​How Diabetes can affect your sex life

The natural supplements industry is over a billion dollar industry worldwide. Quite a few of these magic potions are designed to fight the problems couple have in bed, including low libido and ED. It is quite possible that individuals are self-diagnosing their illnesses and have no clue what is causing the problems.

According to CBS New affects 371 million individuals worldwide and yet 187 million do not know they have the disease. These are figures from the International Diabetes Federation from 2012 – so six years later the numbers have certainly grown.

Diabetes is divided into two categories: Type I, which is insulin dependent and Type 2, which is traditionally adult onset diabetes. Type 1 covers 415 million individuals of which 46% have been undiagnosed. They estimate 366 million have Type 2. In the U.S. about 95% of those who have diabetes have Type 2.

No matter which type you have, the disease can cause more problems than just in the bedroom. It can lead to kidney failure, blindness, amputations and many more severe consequences. It is imperative that those with the disease keep their high sugar under control and watch their A1C numbers.

The good news/bad news scenario is that 99% of Type 2 diabetes care been cured or avoided by simple lifestyle changes. About 9 cases in 10 could be avoided by taking several simple steps: keeping weight under control, exercising more, eating a healthy diet, and not smoking. Type 1diabetes is an autoimmune disease in which the immune system destroys cells in the pancreas. Typically, the disease first appears in childhood or early adulthood. So far modern research has not found a cure for Type 1 diabetes.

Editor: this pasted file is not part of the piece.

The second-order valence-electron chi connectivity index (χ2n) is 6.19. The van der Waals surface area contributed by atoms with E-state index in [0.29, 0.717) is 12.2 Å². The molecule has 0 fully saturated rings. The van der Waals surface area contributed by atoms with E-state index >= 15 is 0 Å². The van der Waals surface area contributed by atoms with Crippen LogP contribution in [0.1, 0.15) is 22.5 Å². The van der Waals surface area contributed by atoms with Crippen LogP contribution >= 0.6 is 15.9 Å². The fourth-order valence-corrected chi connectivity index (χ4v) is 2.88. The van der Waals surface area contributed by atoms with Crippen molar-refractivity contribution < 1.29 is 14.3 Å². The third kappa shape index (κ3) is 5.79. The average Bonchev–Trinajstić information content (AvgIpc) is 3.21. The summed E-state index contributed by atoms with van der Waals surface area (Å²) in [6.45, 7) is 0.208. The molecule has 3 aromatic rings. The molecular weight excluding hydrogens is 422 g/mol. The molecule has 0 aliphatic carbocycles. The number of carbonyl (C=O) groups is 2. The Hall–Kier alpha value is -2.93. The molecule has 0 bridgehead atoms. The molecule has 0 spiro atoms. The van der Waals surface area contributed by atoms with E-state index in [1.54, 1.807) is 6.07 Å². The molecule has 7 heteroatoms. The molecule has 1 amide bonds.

Many people with diabetes suffer difficulties with sex but are embarrassed to discuss them with their doctors. This can be true for many Type 2 individuals because their doctors are always telling them to lose weight. If they brought up their bedroom issues, they believe the answer would be a simple ‘lose weight.’

Face it; the ability to have satisfying sex can affect a person’s quality of life. If you once had a very active lifestyle, the inability to have sex can lead to depression, impact on self-esteem and other mental problems. Sex is wonderful. Missing out on it can often lead to a mindset that says ‘what’s left’?

Diabetes impact on women

Diabetes can have different effects on each of the sexes, and then some of the effects will be the same.

Because diabetes can interfere with the natural responses of nerve endings (neuropathy), women may have difficulties becoming aroused and have no response to sexual stimulation and foreplay. Their partners can become frustrated because they believe they are doing something wrong, when in fact, they are not. In addition a woman may become extra dry and have to endure painful sex which usually does not end in an orgasm.